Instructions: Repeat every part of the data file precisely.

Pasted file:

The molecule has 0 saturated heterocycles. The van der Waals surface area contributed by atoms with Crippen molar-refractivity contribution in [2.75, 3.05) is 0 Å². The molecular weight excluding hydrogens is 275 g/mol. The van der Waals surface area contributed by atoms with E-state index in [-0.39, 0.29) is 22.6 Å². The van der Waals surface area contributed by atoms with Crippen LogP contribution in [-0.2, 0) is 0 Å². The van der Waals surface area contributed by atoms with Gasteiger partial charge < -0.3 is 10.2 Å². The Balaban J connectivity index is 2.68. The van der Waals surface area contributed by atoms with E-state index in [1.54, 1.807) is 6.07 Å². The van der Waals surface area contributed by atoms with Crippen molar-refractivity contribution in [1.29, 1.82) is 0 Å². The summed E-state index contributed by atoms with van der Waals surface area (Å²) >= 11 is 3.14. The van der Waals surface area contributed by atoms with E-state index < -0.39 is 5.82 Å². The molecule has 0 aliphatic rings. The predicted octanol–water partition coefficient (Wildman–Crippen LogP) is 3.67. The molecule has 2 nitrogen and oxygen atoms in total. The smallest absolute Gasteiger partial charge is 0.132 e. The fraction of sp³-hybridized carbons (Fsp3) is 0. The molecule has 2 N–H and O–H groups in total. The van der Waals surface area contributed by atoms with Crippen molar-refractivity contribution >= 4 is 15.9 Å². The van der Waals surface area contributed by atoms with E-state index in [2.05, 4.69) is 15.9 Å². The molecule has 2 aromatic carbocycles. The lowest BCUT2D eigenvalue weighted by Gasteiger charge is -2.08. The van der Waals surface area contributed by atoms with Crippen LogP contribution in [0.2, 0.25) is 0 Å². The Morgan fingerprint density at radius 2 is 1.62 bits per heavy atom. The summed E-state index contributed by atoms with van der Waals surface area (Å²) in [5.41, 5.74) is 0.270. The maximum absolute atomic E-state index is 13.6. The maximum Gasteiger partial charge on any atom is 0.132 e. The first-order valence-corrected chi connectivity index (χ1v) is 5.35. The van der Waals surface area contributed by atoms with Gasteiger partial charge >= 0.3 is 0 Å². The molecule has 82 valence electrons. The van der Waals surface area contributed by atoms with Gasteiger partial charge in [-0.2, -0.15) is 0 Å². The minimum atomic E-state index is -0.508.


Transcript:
The molecule has 0 saturated heterocycles. The van der Waals surface area contributed by atoms with Crippen molar-refractivity contribution in [2.75, 3.05) is 0 Å². The molecular weight excluding hydrogens is 275 g/mol. The van der Waals surface area contributed by atoms with E-state index in [-0.39, 0.29) is 22.6 Å². The van der Waals surface area contributed by atoms with Crippen LogP contribution in [-0.2, 0) is 0 Å². The van der Waals surface area contributed by atoms with Gasteiger partial charge < -0.3 is 10.2 Å². The Balaban J connectivity index is 2.68. The van der Waals surface area contributed by atoms with E-state index in [1.54, 1.807) is 6.07 Å². The van der Waals surface area contributed by atoms with Crippen molar-refractivity contribution in [1.29, 1.82) is 0 Å². The summed E-state index contributed by atoms with van der Waals surface area (Å²) >= 11 is 3.14. The van der Waals surface area contributed by atoms with E-state index < -0.39 is 5.82 Å². The molecule has 0 aliphatic rings. The predicted octanol–water partition coefficient (Wildman–Crippen LogP) is 3.67. The molecule has 2 nitrogen and oxygen atoms in total. The smallest absolute Gasteiger partial charge is 0.132 e. The fraction of sp³-hybridized carbons (Fsp3) is 0. The molecule has 2 N–H and O–H groups in total. The van der Waals surface area contributed by atoms with Crippen molar-refractivity contribution >= 4 is 15.9 Å². The van der Waals surface area contributed by atoms with E-state index in [2.05, 4.69) is 15.9 Å². The molecule has 2 aromatic carbocycles. The lowest BCUT2D eigenvalue weighted by Gasteiger charge is -2.08. The van der Waals surface area contributed by atoms with Crippen LogP contribution in [0.2, 0.25) is 0 Å². The Morgan fingerprint density at radius 2 is 1.62 bits per heavy atom. The summed E-state index contributed by atoms with van der Waals surface area (Å²) in [5.41, 5.74) is 0.270. The maximum absolute atomic E-state index is 13.6. The maximum Gasteiger partial charge on any atom is 0.132 e. The first-order valence-corrected chi connectivity index (χ1v) is 5.35. The van der Waals surface area contributed by atoms with Gasteiger partial charge >= 0.3 is 0 Å². The molecule has 82 valence electrons. The van der Waals surface area contributed by atoms with Gasteiger partial charge in [-0.2, -0.15) is 0 Å². The minimum atomic E-state index is -0.508.